The German state of Bavaria’s push for hydrogen-powered trains as a way to decarbonise its railways will be extremely expensive and delay the more economic option of direct electrification, argues the Bavarian wing of Pro Bahn, a non-profit train passenger association.

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“The most important meaning of hydrogen for mobility in Bavaria is the opportunity for photo ops for politicians, distraction from the essentials and the waste of tax money,” said Lukas Iffländer, chairman of Pro Bahn’s Bavarian regional association, commenting on a recent appearance of the state economics minister Hubert Aiwanger — a strong proponent of H2 in transport — at the IAA motor show in Munich earlier this month.

Bavaria’s government contracted its first hydrogen-powered train, a Mireo Plus prototype from Siemens, in March 2022 for a 30-month pilot, with a test run scheduled for this week. However, passenger operations will not begin until 2024.

“Only with a lot of tax money can ‘pilot projects’ be carried out, which no longer have any meaning other than enabling expensive photo ops,” Iffländer added.

Pro Bahn pointed out that in technology-neutral tenders for public transport by other German states, electric drivetrains using a combination of overhead lines and batteries have generally won out over hydrogen fuel cells.

This echoes recent comments by German train manufacturer Stadler, which noted that not only are battery-electric models appropriate for the range of most of the 500 routes still served by diesel stock, but these have lower operation and maintenance costs than fuel-cell trains.

And last month, Lower Saxony — which had introduced the first hydrogen-only railway line in 2022 — announced it would replace its remaining diesel trains with battery-electric options, as these are cheaper to operate.

“For the railways in Bavaria, we carried out a concrete analysis of all Bavarian local transport lines, with the result: Complete electrification is possible at short notice and with little effort,” Iffländer said.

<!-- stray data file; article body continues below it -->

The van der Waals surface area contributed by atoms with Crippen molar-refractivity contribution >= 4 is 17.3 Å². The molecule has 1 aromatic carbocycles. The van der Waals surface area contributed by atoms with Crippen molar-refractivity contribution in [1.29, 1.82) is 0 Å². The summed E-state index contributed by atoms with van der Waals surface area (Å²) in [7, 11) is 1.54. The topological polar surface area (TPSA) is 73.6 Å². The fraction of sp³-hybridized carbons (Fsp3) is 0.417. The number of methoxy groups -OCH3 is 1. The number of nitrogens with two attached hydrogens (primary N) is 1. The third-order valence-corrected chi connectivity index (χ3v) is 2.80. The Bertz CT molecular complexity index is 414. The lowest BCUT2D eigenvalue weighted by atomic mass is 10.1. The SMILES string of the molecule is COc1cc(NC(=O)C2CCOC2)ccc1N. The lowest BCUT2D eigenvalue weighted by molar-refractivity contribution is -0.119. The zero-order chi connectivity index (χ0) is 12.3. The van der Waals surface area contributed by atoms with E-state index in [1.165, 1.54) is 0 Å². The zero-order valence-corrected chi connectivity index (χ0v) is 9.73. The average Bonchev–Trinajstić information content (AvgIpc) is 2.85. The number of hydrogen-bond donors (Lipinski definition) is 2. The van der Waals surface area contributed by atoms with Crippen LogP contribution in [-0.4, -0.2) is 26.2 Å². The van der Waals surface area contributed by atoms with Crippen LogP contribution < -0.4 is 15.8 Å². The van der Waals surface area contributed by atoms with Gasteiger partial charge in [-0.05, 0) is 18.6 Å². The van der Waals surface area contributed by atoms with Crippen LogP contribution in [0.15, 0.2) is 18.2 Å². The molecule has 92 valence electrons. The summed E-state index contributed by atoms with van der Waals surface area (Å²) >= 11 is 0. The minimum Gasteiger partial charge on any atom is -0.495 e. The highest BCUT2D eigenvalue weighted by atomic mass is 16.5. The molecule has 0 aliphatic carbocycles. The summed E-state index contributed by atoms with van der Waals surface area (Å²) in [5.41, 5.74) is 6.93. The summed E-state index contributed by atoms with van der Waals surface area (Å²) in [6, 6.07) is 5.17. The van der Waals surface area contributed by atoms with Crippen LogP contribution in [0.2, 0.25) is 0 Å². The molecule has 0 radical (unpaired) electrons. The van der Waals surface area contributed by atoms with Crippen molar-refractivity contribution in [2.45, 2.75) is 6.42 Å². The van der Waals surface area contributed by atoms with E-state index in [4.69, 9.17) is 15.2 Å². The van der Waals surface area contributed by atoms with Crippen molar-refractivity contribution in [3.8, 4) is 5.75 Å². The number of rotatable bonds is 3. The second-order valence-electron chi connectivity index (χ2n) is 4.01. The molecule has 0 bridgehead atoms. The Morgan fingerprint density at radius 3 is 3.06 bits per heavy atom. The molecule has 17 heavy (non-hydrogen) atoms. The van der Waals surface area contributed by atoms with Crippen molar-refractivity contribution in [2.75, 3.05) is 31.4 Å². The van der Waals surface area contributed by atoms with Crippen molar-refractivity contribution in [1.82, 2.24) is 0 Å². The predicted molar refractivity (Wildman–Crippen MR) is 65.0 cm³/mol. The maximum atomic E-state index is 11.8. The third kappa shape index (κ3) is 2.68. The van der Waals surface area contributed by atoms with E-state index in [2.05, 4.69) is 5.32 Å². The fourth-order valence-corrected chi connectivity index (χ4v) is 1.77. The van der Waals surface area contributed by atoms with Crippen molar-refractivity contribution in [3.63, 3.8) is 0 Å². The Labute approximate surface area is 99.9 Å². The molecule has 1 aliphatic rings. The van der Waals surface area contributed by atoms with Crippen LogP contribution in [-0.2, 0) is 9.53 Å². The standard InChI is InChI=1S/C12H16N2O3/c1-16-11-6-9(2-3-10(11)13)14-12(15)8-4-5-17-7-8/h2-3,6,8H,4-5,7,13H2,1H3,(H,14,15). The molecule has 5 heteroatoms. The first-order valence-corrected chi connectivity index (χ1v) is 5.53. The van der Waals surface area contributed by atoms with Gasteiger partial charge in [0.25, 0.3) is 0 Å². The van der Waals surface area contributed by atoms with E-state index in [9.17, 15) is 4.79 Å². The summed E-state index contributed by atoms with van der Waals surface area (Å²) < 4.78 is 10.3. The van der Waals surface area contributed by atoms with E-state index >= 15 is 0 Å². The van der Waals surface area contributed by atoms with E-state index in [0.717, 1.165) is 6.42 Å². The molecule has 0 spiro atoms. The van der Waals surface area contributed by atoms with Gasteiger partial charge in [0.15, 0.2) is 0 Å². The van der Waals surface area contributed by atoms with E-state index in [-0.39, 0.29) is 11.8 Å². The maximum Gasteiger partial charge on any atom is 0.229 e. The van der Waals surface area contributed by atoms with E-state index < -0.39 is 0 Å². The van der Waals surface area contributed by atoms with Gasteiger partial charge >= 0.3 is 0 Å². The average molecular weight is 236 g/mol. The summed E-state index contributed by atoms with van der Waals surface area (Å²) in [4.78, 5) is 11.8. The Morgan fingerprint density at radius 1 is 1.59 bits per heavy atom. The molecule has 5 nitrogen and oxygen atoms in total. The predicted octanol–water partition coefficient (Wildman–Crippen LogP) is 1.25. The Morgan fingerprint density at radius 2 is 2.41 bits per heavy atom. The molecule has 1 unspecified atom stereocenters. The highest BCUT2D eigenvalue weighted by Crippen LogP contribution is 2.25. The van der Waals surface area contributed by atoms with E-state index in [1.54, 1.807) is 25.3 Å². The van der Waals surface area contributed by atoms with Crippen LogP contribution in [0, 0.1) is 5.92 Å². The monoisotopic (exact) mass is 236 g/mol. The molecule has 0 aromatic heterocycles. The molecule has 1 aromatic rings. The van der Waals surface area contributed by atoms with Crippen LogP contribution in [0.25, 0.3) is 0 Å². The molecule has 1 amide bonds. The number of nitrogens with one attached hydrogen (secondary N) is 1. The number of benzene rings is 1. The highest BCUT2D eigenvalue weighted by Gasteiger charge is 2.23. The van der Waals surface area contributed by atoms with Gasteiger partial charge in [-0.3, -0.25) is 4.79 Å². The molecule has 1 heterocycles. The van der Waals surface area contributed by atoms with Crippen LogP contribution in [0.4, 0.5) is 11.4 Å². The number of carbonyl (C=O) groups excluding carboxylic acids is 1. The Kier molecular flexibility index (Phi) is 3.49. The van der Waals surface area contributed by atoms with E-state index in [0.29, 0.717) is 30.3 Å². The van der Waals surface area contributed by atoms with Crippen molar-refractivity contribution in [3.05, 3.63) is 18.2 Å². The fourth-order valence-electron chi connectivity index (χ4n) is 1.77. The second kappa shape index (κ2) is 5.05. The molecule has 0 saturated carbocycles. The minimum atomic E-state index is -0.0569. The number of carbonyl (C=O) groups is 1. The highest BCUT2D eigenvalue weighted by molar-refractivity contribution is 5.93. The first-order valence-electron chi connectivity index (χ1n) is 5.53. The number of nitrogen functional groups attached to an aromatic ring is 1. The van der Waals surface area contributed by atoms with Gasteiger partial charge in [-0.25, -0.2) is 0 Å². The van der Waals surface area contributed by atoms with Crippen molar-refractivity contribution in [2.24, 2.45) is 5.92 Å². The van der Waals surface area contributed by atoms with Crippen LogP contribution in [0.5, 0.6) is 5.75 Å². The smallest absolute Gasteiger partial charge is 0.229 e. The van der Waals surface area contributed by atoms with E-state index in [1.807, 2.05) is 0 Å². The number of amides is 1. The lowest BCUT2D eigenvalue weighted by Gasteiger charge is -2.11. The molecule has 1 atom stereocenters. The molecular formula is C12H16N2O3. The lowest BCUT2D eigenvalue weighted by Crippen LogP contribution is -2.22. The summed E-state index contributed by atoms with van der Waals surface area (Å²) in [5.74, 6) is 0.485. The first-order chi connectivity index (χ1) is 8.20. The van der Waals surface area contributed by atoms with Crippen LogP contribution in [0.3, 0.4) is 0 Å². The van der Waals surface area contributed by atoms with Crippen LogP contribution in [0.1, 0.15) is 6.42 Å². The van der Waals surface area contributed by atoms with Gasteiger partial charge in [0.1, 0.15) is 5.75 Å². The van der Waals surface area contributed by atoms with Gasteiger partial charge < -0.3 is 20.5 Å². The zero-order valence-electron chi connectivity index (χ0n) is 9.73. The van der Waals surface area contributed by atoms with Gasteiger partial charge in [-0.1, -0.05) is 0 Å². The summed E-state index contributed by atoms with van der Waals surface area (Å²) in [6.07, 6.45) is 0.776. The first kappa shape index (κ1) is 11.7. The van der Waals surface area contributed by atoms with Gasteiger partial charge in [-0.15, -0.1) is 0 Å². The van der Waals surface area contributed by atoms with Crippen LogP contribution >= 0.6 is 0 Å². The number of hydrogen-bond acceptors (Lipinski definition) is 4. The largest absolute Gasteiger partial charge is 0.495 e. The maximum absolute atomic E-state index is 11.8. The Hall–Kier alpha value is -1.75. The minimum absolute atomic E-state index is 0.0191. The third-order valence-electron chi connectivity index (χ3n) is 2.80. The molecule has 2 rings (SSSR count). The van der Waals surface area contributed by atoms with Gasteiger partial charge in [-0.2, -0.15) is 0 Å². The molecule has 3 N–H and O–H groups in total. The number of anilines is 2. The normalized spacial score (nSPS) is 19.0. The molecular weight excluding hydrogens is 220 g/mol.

Pro Bahn’s analysis recommends deploying battery-electric trains as an immediate measure while overhead lines are installed along railways, with the easiest-to-electrify routes and junctions prioritised.

However, a report commissioned by the government-owned railway company Bayerische Eisenbahngesellschaft, published in April, estimates that the optimal charging set-up for battery-electric trains in the diesel-run 72km Bavarian Forest network would still require a 10km “island” of overhead lines, as well as stationary chargepoints.

This is expected to cost around €31.8m to build, while the current speed of planning approvals for such infrastructure could delay operations that are scheduled to start in 2030 until 2034.

However, the hydrogen-powered train pilot programme is expected to cost “several million euros”, according to the state's transport minister Christian Bernreiter, raising questions as to whether funding for this trial could be better spent on infrastructure to directly electrify Bavarian railways.

A study commissioned last year by the German state of Baden-Württemberg found that the total cost of ownership of a hydrogen-powered regional rail line over a 30-year period would be €476m for one regional line, compared to €262m for a battery hybrid set-up — an 81% saving.

While that study is not directly comparable to the railway in Bavaria, it did lead to the state ruling out any future consideration of hydrogen trains.

Updated following clarification from Bavarian State Ministry of Housing, Construction and Transport that test-run of a hydrogen-powered train is still scheduled for this week, although passenger operations side of the pilot will not take place until 2024.